Book Image

Industrial Cybersecurity - Second Edition

By : Pascal Ackerman
Book Image

Industrial Cybersecurity - Second Edition

By: Pascal Ackerman

Overview of this book

With Industrial Control Systems (ICS) expanding into traditional IT space and even into the cloud, the attack surface of ICS environments has increased significantly, making it crucial to recognize your ICS vulnerabilities and implement advanced techniques for monitoring and defending against rapidly evolving cyber threats to critical infrastructure. This second edition covers the updated Industrial Demilitarized Zone (IDMZ) architecture and shows you how to implement, verify, and monitor a holistic security program for your ICS environment. You'll begin by learning how to design security-oriented architecture that allows you to implement the tools, techniques, and activities covered in this book effectively and easily. You'll get to grips with the monitoring, tracking, and trending (visualizing) and procedures of ICS cybersecurity risks as well as understand the overall security program and posture/hygiene of the ICS environment. The book then introduces you to threat hunting principles, tools, and techniques to help you identify malicious activity successfully. Finally, you'll work with incident response and incident recovery tools and techniques in an ICS environment. By the end of this book, you'll have gained a solid understanding of industrial cybersecurity monitoring, assessments, incident response activities, as well as threat hunting.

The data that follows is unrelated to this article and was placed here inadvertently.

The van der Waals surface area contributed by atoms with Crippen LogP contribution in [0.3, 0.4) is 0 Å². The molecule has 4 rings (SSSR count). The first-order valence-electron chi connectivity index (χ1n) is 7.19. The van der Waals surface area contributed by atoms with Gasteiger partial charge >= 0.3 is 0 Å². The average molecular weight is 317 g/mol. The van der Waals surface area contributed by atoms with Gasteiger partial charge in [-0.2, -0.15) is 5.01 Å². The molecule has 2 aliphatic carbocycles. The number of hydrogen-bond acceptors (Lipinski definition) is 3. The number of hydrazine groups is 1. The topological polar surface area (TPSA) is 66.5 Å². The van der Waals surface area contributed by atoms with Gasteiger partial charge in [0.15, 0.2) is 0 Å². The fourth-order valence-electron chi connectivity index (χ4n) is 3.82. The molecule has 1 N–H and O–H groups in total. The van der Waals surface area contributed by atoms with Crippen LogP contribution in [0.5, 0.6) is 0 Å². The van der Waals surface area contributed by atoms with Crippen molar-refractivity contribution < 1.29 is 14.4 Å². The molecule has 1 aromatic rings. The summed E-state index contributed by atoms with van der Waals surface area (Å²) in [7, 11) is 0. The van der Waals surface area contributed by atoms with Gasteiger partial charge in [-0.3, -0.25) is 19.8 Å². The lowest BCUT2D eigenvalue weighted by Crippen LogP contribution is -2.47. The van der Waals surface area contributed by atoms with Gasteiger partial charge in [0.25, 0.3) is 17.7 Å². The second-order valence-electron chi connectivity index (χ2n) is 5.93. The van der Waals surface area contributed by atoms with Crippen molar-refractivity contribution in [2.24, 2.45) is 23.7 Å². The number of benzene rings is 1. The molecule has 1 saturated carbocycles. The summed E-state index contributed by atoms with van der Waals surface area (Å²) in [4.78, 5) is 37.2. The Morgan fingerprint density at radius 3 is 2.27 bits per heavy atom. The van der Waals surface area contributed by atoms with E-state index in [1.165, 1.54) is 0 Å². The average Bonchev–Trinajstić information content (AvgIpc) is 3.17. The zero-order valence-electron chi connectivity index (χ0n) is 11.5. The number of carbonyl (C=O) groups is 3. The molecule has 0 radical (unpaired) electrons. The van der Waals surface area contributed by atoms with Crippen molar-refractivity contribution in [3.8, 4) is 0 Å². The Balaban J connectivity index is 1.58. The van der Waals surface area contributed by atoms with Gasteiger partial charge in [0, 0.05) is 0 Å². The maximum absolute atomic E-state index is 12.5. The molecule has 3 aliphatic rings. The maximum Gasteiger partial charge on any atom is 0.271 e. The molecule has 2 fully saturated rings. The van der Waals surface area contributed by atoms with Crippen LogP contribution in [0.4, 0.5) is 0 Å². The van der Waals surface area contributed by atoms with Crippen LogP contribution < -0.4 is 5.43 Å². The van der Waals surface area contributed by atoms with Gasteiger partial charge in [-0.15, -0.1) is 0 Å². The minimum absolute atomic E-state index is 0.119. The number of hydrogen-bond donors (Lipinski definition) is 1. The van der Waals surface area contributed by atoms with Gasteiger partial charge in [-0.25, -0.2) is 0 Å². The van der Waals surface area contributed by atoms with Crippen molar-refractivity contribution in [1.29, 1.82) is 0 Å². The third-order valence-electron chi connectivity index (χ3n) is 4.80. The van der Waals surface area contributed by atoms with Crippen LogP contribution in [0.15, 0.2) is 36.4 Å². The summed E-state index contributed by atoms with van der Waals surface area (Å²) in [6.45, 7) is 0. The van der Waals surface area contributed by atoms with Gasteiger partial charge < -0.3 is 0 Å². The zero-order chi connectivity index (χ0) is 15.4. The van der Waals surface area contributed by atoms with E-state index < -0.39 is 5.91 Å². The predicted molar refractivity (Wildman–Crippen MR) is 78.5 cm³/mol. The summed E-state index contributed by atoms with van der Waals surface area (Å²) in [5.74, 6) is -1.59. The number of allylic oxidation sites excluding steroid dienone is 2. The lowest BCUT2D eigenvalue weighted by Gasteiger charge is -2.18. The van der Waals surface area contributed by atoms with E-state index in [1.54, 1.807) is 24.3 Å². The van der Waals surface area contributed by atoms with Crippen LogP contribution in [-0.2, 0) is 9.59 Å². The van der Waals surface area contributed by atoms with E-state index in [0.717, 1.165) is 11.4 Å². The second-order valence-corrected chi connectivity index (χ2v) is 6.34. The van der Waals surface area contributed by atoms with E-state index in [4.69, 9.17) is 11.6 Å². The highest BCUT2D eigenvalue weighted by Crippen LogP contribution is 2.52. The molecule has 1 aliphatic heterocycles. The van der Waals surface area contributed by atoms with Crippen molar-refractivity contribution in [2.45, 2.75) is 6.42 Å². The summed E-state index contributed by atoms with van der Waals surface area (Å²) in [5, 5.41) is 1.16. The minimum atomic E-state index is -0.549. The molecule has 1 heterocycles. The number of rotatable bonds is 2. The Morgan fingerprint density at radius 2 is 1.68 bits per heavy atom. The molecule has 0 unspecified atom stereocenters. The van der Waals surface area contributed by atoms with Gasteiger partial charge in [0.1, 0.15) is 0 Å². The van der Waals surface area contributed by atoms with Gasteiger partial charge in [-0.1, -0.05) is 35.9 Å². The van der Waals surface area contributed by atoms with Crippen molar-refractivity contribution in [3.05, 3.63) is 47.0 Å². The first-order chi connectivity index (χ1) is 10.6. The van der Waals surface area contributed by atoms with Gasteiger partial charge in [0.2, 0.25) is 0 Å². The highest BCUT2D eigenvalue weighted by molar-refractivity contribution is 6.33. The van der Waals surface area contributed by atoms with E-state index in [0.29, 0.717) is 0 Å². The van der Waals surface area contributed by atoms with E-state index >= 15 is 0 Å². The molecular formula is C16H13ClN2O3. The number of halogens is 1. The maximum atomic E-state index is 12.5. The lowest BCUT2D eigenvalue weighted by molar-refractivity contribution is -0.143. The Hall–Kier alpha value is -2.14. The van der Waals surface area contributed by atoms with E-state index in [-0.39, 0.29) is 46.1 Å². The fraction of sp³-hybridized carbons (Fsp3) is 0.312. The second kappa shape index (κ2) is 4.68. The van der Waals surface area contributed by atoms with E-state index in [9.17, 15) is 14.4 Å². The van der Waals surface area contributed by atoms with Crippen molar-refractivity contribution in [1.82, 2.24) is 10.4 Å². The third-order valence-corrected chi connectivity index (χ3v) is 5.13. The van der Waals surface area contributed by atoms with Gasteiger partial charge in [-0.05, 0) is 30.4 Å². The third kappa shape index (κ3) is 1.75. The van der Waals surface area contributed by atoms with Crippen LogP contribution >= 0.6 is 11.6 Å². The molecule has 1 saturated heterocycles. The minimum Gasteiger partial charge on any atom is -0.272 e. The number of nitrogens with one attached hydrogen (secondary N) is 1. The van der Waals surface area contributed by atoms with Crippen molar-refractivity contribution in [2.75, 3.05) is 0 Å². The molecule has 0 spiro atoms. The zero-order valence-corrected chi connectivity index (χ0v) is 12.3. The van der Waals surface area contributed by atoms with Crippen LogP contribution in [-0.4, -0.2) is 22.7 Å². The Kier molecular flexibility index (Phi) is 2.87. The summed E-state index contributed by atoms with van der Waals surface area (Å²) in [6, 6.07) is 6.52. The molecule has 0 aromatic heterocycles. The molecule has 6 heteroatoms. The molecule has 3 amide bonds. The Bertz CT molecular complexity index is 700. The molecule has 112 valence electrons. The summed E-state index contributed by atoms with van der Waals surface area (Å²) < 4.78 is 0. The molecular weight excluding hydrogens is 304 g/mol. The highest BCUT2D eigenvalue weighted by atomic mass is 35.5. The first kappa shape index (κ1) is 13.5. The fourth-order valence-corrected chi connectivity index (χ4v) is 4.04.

Table of Contents (26 chapters)
Section 1: ICS Cybersecurity Fundamentals
Section 2:Industrial Cybersecurity – Security Monitoring
Section 3:Industrial Cybersecurity – Threat Hunting
Section 4:Industrial Cybersecurity – Security Assessments and Intel
Chapter 15: Industrial Control System Risk Assessments
Section 5:Industrial Cybersecurity – Incident Response for the ICS Environment

What is needed to perform threat hunting exercises?

So, what does it take to perform a threat hunting exercise? The short answer to this question is information – information about your assets, the network connections that traverse between your assets, and the interactions users have with your assets. The more detailed the information is you have about these three aspects, the more successful your threat hunt will be.

Although the exact types of data and information needed for the job depend on the specifics of the threat hunt, having the following types of information readily available will help you get started in most scenarios. Along the way, additional information might be needed and will have to be obtained to keep the threat hunt exercise going or to expand its coverage.

Network traffic logs

Because we are dealing with networked systems and equipment that we are performing threat hunting exercises on, the foremost valuable information we should have at our disposal...